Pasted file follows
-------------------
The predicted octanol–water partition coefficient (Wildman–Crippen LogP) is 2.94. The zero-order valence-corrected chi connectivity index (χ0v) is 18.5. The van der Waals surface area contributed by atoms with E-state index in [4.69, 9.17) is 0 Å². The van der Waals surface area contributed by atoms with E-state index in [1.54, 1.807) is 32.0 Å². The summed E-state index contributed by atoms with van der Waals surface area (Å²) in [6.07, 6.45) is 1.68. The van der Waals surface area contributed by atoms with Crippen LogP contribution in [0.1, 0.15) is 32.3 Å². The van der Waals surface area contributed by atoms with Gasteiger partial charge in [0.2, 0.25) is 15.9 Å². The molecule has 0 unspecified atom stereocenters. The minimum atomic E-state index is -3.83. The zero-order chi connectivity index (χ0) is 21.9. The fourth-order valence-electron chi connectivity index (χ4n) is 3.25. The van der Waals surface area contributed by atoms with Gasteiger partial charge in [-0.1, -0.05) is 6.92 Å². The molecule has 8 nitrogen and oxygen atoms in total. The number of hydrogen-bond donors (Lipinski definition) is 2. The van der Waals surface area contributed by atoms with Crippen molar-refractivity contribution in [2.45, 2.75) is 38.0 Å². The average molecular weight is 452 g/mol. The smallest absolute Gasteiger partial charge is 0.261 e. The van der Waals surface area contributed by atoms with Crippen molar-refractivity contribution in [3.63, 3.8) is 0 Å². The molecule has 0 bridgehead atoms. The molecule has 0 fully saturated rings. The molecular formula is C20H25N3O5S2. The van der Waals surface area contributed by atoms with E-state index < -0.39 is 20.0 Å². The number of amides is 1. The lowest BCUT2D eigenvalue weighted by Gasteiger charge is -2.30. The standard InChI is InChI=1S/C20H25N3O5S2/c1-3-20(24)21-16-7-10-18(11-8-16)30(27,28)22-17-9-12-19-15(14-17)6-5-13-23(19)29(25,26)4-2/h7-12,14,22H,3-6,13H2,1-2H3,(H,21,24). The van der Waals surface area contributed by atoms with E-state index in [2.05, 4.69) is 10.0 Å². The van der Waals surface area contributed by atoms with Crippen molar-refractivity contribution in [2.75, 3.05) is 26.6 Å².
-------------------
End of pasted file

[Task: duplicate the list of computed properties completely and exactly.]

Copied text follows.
The predicted octanol–water partition coefficient (Wildman–Crippen LogP) is 2.94. The zero-order valence-corrected chi connectivity index (χ0v) is 18.5. The van der Waals surface area contributed by atoms with E-state index in [4.69, 9.17) is 0 Å². The van der Waals surface area contributed by atoms with E-state index in [1.54, 1.807) is 32.0 Å². The summed E-state index contributed by atoms with van der Waals surface area (Å²) in [6.07, 6.45) is 1.68. The van der Waals surface area contributed by atoms with Crippen LogP contribution in [0.1, 0.15) is 32.3 Å². The van der Waals surface area contributed by atoms with Gasteiger partial charge in [0.2, 0.25) is 15.9 Å². The molecule has 0 unspecified atom stereocenters. The minimum atomic E-state index is -3.83. The zero-order chi connectivity index (χ0) is 21.9. The fourth-order valence-electron chi connectivity index (χ4n) is 3.25. The van der Waals surface area contributed by atoms with Gasteiger partial charge in [-0.1, -0.05) is 6.92 Å². The molecule has 8 nitrogen and oxygen atoms in total. The number of hydrogen-bond donors (Lipinski definition) is 2. The van der Waals surface area contributed by atoms with Crippen molar-refractivity contribution in [2.45, 2.75) is 38.0 Å². The average molecular weight is 452 g/mol. The smallest absolute Gasteiger partial charge is 0.261 e. The van der Waals surface area contributed by atoms with Crippen molar-refractivity contribution in [3.63, 3.8) is 0 Å². The molecule has 0 bridgehead atoms. The molecule has 0 fully saturated rings. The molecular formula is C20H25N3O5S2. The van der Waals surface area contributed by atoms with E-state index < -0.39 is 20.0 Å². The number of amides is 1. The lowest BCUT2D eigenvalue weighted by Gasteiger charge is -2.30. The standard InChI is InChI=1S/C20H25N3O5S2/c1-3-20(24)21-16-7-10-18(11-8-16)30(27,28)22-17-9-12-19-15(14-17)6-5-13-23(19)29(25,26)4-2/h7-12,14,22H,3-6,13H2,1-2H3,(H,21,24). The van der Waals surface area contributed by atoms with E-state index in [2.05, 4.69) is 10.0 Å². The van der Waals surface area contributed by atoms with Crippen molar-refractivity contribution in [2.75, 3.05) is 26.6 Å².